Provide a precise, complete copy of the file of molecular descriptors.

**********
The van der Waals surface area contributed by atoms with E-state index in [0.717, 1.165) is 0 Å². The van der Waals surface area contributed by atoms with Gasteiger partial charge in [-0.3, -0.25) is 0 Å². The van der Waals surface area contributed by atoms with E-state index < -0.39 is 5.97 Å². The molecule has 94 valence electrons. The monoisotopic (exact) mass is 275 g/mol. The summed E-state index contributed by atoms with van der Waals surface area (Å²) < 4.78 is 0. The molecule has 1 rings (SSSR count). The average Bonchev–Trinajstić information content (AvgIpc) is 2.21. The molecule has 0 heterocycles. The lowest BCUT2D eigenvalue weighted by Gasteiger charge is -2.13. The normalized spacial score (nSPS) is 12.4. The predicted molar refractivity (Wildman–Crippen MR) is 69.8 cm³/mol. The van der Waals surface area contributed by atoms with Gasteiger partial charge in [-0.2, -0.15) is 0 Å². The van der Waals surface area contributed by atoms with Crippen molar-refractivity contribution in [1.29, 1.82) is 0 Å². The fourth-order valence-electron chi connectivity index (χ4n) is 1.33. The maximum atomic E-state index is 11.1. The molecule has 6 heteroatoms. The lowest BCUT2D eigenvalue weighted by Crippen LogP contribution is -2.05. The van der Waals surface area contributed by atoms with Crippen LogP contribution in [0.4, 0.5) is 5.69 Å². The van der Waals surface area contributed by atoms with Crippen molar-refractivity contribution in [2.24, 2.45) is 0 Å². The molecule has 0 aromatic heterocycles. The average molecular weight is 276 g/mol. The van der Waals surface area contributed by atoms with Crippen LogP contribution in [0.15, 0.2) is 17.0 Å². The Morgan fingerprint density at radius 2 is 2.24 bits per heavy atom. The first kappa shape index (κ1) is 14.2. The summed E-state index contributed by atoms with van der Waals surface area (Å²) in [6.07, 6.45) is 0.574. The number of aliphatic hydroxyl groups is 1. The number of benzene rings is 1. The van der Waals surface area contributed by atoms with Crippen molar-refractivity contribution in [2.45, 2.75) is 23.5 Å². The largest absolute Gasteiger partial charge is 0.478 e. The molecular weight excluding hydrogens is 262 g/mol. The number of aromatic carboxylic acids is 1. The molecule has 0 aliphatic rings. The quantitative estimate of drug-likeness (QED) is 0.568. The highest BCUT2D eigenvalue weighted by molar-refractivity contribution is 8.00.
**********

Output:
The van der Waals surface area contributed by atoms with E-state index in [0.717, 1.165) is 0 Å². The van der Waals surface area contributed by atoms with Gasteiger partial charge in [-0.3, -0.25) is 0 Å². The van der Waals surface area contributed by atoms with E-state index < -0.39 is 5.97 Å². The molecule has 94 valence electrons. The monoisotopic (exact) mass is 275 g/mol. The summed E-state index contributed by atoms with van der Waals surface area (Å²) < 4.78 is 0. The molecule has 1 rings (SSSR count). The average Bonchev–Trinajstić information content (AvgIpc) is 2.21. The molecule has 0 heterocycles. The lowest BCUT2D eigenvalue weighted by Gasteiger charge is -2.13. The normalized spacial score (nSPS) is 12.4. The predicted molar refractivity (Wildman–Crippen MR) is 69.8 cm³/mol. The van der Waals surface area contributed by atoms with Gasteiger partial charge in [-0.2, -0.15) is 0 Å². The van der Waals surface area contributed by atoms with Crippen molar-refractivity contribution in [1.29, 1.82) is 0 Å². The fourth-order valence-electron chi connectivity index (χ4n) is 1.33. The maximum atomic E-state index is 11.1. The molecule has 6 heteroatoms. The lowest BCUT2D eigenvalue weighted by Crippen LogP contribution is -2.05. The van der Waals surface area contributed by atoms with Crippen LogP contribution in [0.4, 0.5) is 5.69 Å². The van der Waals surface area contributed by atoms with Crippen molar-refractivity contribution in [2.24, 2.45) is 0 Å². The molecule has 0 aromatic heterocycles. The average molecular weight is 276 g/mol. The van der Waals surface area contributed by atoms with Crippen LogP contribution in [0.15, 0.2) is 17.0 Å². The Morgan fingerprint density at radius 2 is 2.24 bits per heavy atom. The first kappa shape index (κ1) is 14.2. The summed E-state index contributed by atoms with van der Waals surface area (Å²) in [6.07, 6.45) is 0.574. The number of aliphatic hydroxyl groups is 1. The number of benzene rings is 1. The van der Waals surface area contributed by atoms with Crippen molar-refractivity contribution in [2.45, 2.75) is 23.5 Å². The largest absolute Gasteiger partial charge is 0.478 e. The molecular weight excluding hydrogens is 262 g/mol. The number of aromatic carboxylic acids is 1. The molecule has 0 aliphatic rings. The quantitative estimate of drug-likeness (QED) is 0.568. The highest BCUT2D eigenvalue weighted by molar-refractivity contribution is 8.00.